NPF’s J2J program arm has just completed training for 20 journalists who now are fanning out to cover AIDS Vaccine 2011, the international gathering of scientists seeking a vaccine against HIV. Over two days here in Bangkok, Thailand, our fellows heard from 20 researchers, most of whom are making important presentations at the conference. The briefings and extensive question-and-answer sessions helped prepare our group to report on the news from the conference, including an important development that moves the field significantly ahead.
The topic of Alzheimer’s disease has always been a personal one for CNN.com Health producer Elizabeth Landau. Her grandmother suffered from Alzheimer’s, and the effects of her disease took a toll on Landau’s entire family. Landau’s grandmother passed away in 2007, and Landau has been interested in reporting on Alzheimer’s research ever since.
Landau earned her master’s in journalism from Columbia University before starting out with CNN as a Master’s Fellow in 2007. She returned in 2008 after interning for Dow Jones and writing for law360.com, and was promoted to CNN.com health writer in June that same year. In May, she participated in the NPF program Alzheimer’s Issues 2011, which focused on ethical issues, global aging and the personal cost to care-givers.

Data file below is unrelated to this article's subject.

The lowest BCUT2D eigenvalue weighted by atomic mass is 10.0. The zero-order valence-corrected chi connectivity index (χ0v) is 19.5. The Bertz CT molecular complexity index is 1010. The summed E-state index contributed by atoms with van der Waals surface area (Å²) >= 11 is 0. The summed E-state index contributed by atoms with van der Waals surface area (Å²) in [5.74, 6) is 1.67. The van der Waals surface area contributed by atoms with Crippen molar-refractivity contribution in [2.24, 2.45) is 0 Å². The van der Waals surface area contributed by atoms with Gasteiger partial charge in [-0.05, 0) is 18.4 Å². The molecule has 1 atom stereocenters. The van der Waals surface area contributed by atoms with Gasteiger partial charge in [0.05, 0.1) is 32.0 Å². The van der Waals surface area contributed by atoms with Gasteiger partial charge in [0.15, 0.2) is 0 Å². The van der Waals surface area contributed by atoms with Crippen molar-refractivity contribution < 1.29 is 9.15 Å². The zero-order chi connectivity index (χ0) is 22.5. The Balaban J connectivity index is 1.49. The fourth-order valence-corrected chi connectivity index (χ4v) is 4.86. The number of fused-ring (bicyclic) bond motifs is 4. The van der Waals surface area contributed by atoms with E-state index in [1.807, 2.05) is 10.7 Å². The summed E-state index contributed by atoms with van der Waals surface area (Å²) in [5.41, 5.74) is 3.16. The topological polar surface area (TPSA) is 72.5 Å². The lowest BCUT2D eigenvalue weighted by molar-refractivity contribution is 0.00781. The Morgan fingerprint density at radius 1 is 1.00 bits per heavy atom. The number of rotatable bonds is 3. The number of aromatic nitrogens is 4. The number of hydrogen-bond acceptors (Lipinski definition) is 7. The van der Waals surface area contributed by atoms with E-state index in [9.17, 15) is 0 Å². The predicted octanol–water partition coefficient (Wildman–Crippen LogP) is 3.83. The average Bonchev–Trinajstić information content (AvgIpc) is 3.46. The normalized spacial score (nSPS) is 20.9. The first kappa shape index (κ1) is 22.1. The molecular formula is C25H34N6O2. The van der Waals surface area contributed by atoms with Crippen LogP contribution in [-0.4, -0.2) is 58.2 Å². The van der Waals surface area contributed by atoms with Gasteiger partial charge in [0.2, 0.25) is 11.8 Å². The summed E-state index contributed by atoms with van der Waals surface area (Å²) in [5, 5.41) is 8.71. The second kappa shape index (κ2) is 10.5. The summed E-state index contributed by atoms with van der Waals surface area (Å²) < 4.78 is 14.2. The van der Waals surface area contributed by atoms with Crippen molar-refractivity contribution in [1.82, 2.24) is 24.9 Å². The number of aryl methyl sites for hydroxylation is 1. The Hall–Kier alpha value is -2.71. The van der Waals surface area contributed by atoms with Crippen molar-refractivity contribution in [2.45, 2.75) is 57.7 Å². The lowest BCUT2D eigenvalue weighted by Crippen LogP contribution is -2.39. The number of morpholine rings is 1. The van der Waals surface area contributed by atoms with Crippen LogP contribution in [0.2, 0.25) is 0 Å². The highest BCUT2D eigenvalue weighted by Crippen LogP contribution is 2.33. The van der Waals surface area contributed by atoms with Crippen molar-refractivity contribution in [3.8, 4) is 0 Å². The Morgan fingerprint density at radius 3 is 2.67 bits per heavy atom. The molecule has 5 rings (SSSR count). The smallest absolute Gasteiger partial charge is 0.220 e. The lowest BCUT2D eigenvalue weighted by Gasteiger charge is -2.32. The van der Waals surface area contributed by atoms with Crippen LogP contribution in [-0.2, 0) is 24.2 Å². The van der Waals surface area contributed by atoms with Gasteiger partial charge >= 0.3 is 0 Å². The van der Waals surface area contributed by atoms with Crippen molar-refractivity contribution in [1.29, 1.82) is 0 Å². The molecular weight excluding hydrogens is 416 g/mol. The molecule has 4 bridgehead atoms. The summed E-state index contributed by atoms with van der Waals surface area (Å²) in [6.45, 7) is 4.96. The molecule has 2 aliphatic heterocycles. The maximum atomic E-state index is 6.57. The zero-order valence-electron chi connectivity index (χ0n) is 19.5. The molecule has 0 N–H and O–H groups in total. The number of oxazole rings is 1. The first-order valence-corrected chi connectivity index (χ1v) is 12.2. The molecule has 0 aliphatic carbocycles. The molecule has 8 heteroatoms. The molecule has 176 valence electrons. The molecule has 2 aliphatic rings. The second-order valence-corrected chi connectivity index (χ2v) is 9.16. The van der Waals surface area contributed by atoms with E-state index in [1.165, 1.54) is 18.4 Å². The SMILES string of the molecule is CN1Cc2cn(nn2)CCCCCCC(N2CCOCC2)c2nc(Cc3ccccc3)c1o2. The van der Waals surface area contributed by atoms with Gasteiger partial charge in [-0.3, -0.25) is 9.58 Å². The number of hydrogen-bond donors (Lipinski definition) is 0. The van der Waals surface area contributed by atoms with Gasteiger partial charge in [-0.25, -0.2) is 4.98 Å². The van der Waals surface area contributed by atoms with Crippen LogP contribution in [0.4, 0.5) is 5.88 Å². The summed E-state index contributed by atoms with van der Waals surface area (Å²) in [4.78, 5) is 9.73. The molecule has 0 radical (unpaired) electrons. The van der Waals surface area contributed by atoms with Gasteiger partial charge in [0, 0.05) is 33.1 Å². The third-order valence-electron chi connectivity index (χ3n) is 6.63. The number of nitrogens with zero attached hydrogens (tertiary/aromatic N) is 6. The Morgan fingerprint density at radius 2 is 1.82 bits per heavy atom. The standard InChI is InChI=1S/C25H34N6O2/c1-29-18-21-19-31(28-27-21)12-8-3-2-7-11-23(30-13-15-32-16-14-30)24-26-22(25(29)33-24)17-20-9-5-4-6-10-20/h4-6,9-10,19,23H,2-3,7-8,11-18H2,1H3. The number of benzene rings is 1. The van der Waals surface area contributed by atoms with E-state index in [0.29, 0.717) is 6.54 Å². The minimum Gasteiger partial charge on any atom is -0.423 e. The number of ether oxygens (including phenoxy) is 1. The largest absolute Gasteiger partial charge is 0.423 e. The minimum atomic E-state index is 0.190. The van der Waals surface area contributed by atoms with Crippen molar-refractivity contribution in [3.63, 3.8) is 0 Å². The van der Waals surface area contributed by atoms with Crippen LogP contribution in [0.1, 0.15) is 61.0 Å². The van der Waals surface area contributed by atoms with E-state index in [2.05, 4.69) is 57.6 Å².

Thomson Reuters correspondent Sui-lee Wee works in a country where health issues are at the forefront of the public discussion and a matter of international scrutiny. Sui-Lee started out covering the Southeast Asian stock markets before completing her master’s degree in business journalism at New York University in 2008. She now covers politics and general news in China, but also deals with human rights and health issues.
This is a guest post by Kenny Goldberg, health reporter for KPBS News in San Diego. He is a former J2J fellow.
The results of three new studies about the effectiveness of daily use of the medication tenofovir, Truvada and other drugs to prevent transmission of HIV are impressive. The idea that a pill could act as a prophylactic against the spread of the virus has been a longtime dream.
But as anyone who’s been covering the epidemic knows, when it comes to antiretroviral drugs, there is no free lunch. All medications have side effects. As journalists responsible for reporting on advances in the field, we need to communicate those risks and put them in their proper context.
Recently, J2J fellow Jasvinder Sehgal sent us work he had done on the crippling impact of tobacco usage in India. He wrote us that the story was produced on the occasion of World No tobacco Day (31 March 2011) and was called “Asia Calling.” We found the work very interesting and wanted to share it with you. We also asked him some follow-up questions and he replied via email. His answers have been slightly edited.